Thursday, July 20, 2006

Replacing St. George

The following column by David Warren appeared in the Sunday Spectator of the Ottawa Citizen on July 9, 2006 ( It has to do with a motion before the General Synod of the Anglican Church in replace St. George with St. Albans as the patron saint of England because St. George is too "militaristic", too "foreign", and crucially, "potentially offensive to Muslims". Thanks to David for allowing us to reprint it here. I look forward to your comments.

Sad little England

A motion before General Synod in the Anglican Church has proposed elevating St Alban to patron of England. This is to get rid of St George, whom various Anglican clergy, starting with the pusillanimous vicar of St Matthew's in Westminster, now consider to be too "militaristic", too "foreign", and crucially, "potentially offensive to Muslims". A private members' bill in the British House of Commons may also advance this cause.

Poor St Alban in heaven, to be used in this way. He was the first British martyr -- a pagan of Verulamium (now St Alban's in Hertfordshire), converted by a priest he was sheltering during the persecution of Diocletian, around 305 A.D. When the Roman soldiers came to search his house, he put on the priest's cloak, and was himself martyred. (The priest was found and stoned a few days later.) He is thus a special symbol for English Catholics, so many of whom were martyred as priests, or sheltering priests, by the gauleiters of Queen Elizabeth I, thirteen centuries later. (The Anglicans incidentally celebrate his feast on the wrong day in June -- owing to a typo in an early edition of the Book of Common Prayer.)

I'm sure St Alban himself will don St George's armour, when the gauleiters of Political Correction arrive to despatch the latter.

The change would necessarily involve the replacement of England's flag, which is St George's red cross on white ground; and then the revision of the Union Jack of which it forms a part. St Alban's cross is a diagonal yellow on blue ground. Britain would thus come to be represented by a thin streak of yellow on the cross of St Andrew.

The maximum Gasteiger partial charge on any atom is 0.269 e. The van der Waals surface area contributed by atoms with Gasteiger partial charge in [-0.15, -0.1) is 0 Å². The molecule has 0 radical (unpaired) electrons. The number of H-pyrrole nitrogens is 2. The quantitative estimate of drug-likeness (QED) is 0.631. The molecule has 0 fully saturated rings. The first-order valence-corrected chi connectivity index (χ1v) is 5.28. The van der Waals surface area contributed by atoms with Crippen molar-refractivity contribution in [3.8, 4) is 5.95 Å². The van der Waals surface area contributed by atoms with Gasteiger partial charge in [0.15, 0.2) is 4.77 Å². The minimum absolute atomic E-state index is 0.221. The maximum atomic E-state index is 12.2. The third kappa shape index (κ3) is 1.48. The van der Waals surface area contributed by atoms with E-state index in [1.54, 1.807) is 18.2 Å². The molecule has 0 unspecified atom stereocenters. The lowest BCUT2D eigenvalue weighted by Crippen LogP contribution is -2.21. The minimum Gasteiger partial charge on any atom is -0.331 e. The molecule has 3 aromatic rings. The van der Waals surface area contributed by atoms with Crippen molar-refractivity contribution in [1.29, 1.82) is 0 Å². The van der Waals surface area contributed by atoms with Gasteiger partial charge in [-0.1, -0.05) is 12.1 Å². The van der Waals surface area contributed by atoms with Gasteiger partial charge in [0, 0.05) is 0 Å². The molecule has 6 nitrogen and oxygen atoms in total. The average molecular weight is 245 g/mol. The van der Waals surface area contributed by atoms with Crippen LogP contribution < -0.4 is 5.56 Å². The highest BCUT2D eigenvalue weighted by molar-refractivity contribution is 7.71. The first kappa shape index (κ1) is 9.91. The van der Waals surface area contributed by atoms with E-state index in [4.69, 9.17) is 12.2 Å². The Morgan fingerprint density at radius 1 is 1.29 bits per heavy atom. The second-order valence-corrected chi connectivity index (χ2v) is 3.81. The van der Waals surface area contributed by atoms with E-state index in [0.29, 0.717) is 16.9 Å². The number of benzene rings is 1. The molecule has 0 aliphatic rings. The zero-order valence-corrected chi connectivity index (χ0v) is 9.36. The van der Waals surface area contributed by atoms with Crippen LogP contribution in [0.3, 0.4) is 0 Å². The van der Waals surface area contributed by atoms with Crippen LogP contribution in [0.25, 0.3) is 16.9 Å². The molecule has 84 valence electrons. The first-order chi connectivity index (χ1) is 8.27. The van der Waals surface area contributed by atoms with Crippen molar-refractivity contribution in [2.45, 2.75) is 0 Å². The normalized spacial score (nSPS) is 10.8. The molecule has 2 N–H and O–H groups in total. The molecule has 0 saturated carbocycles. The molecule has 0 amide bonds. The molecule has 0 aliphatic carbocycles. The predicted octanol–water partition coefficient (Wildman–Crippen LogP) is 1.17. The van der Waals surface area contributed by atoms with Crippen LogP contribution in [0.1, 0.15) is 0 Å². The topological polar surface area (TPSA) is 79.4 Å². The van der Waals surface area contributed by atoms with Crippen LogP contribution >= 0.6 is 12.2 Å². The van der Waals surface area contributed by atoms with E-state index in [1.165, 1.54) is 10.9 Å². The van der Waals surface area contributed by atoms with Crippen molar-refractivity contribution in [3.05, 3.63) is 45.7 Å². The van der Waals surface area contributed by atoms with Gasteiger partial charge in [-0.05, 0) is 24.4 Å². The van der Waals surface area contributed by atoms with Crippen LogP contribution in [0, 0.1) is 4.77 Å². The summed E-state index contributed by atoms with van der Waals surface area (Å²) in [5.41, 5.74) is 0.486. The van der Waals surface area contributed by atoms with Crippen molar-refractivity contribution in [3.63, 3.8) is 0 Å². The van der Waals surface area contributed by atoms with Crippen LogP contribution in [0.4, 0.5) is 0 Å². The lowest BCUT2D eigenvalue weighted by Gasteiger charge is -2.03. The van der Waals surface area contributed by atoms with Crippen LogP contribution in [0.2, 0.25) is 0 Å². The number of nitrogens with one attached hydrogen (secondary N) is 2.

In the meantime, St George remains the patron not only of England, but of Venice, and other cities in Italy, of the old Kingdom of Aragon, and of all soldiers and armourers. He is the "great martyr" of Eastern Christendom, and one of the "auxiliaries" of the West (saints the praying through whom is especially efficacious). England's Order of the Garter was founded upon his patronage, and similar orders across Europe. He is not a "Little Englander".

The pedantic, early 20th century notion that St George never existed is itself now dismissed as quaint scholarship, on a level with Edward Gibbon's malicious association of him with the Arian heretic, George of Cappadocia. Today, we realize his existence was attested by multiple traditions, as a prominent martyr from Lydia in what is now Turkey, a little before the time of Constantine. It does not follow, from the fact we can no longer construct a detailed biography of the man, that he never lived. We can construct detailed biographies of no one from that place and time.

My reader will recall there were dragons in those days, and the lair of one was in a marsh near Selena in Lydia. It required human sacrifices. Cleodolinda, daughter of the king, drew the lot and was escorted to the marsh in bridal garments. St George, a tribune in the Roman army, happened to ride by. Making the sign of the Cross, he confronted the dragon. Pinning it to earth with his lance, he slew it with his sword. Having converted the Lydian king, and all witnesses, he then rode on to Palestine, where he died a martyr under the same Roman persecution that claimed St Alban.

This fanciful story from out of the Golden Legend (13th century) only adds to his mystique. But it was not part of the legend of St George, when he appeared before the Crusaders as a herald of victory. Or became an honoured and holy figure in Muslim legend, too, under the name Jirgis Baqiya.

Now, apologizing for the Crusades is a vogue among persons who lack both a spine, and historical knowledge. The Crusades were defining events in the development of Western Christendom, and therefore of what we now call the West. They represented the West's first success, in reclaiming Christian territory that had fallen to Islamic conquest. Territory in which, incidentally, Christians were then still in the majority, and living in a state of servitude. Prior to this, Christendom had been only on the defensive; and without the Crusades, almost certainly, we would all be Muslims today. It was the great break-out of a Europe that was surrounded and under siege.

It would be absurd for England to dispense with St George. It would make more sense for St George to dispense with England.

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